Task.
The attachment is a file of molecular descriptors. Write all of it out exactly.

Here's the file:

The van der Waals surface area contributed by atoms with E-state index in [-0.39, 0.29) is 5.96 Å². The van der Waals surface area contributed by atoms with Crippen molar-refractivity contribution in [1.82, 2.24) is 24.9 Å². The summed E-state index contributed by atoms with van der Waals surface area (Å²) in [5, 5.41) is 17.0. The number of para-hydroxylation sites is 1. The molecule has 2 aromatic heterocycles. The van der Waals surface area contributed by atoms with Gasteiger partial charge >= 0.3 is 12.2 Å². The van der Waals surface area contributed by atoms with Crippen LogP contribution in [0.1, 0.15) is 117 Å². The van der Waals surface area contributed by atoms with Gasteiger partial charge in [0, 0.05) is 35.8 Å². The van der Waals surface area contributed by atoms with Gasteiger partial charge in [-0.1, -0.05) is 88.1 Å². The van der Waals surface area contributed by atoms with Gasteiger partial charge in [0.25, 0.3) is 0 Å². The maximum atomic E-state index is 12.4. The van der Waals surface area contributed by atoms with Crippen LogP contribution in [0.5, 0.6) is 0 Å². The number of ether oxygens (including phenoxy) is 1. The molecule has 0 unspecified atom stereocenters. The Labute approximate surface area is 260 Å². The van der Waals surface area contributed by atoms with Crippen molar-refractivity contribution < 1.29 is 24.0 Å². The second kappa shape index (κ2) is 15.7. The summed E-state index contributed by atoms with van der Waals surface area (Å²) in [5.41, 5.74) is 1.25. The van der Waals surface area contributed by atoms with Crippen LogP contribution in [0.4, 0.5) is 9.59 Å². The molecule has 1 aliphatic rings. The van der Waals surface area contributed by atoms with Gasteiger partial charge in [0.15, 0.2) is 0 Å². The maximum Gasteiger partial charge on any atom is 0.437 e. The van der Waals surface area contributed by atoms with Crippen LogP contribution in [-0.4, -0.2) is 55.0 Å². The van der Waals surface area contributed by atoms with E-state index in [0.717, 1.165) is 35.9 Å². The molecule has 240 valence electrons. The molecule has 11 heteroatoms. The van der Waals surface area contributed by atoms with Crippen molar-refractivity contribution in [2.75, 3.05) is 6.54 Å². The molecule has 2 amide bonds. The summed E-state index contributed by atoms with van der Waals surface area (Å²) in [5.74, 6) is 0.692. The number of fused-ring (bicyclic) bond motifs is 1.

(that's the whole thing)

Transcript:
The van der Waals surface area contributed by atoms with E-state index in [-0.39, 0.29) is 5.96 Å². The van der Waals surface area contributed by atoms with Crippen molar-refractivity contribution in [1.82, 2.24) is 24.9 Å². The summed E-state index contributed by atoms with van der Waals surface area (Å²) in [5, 5.41) is 17.0. The number of para-hydroxylation sites is 1. The molecule has 2 aromatic heterocycles. The van der Waals surface area contributed by atoms with Gasteiger partial charge >= 0.3 is 12.2 Å². The van der Waals surface area contributed by atoms with Crippen LogP contribution in [0.1, 0.15) is 117 Å². The van der Waals surface area contributed by atoms with Gasteiger partial charge in [0, 0.05) is 35.8 Å². The van der Waals surface area contributed by atoms with Gasteiger partial charge in [-0.1, -0.05) is 88.1 Å². The van der Waals surface area contributed by atoms with Gasteiger partial charge in [0.25, 0.3) is 0 Å². The maximum atomic E-state index is 12.4. The van der Waals surface area contributed by atoms with Crippen LogP contribution in [0.5, 0.6) is 0 Å². The number of ether oxygens (including phenoxy) is 1. The molecule has 0 unspecified atom stereocenters. The Labute approximate surface area is 260 Å². The van der Waals surface area contributed by atoms with Crippen molar-refractivity contribution < 1.29 is 24.0 Å². The second kappa shape index (κ2) is 15.7. The summed E-state index contributed by atoms with van der Waals surface area (Å²) in [5.41, 5.74) is 1.25. The van der Waals surface area contributed by atoms with Crippen LogP contribution in [0.4, 0.5) is 9.59 Å². The molecule has 1 aliphatic rings. The van der Waals surface area contributed by atoms with Gasteiger partial charge in [0.15, 0.2) is 0 Å². The maximum Gasteiger partial charge on any atom is 0.437 e. The van der Waals surface area contributed by atoms with Crippen LogP contribution in [-0.4, -0.2) is 55.0 Å². The van der Waals surface area contributed by atoms with E-state index in [0.717, 1.165) is 35.9 Å². The molecule has 240 valence electrons. The molecule has 11 heteroatoms. The van der Waals surface area contributed by atoms with Crippen molar-refractivity contribution in [2.75, 3.05) is 6.54 Å². The molecule has 2 amide bonds. The summed E-state index contributed by atoms with van der Waals surface area (Å²) in [5.74, 6) is 0.692. The number of fused-ring (bicyclic) bond motifs is 1.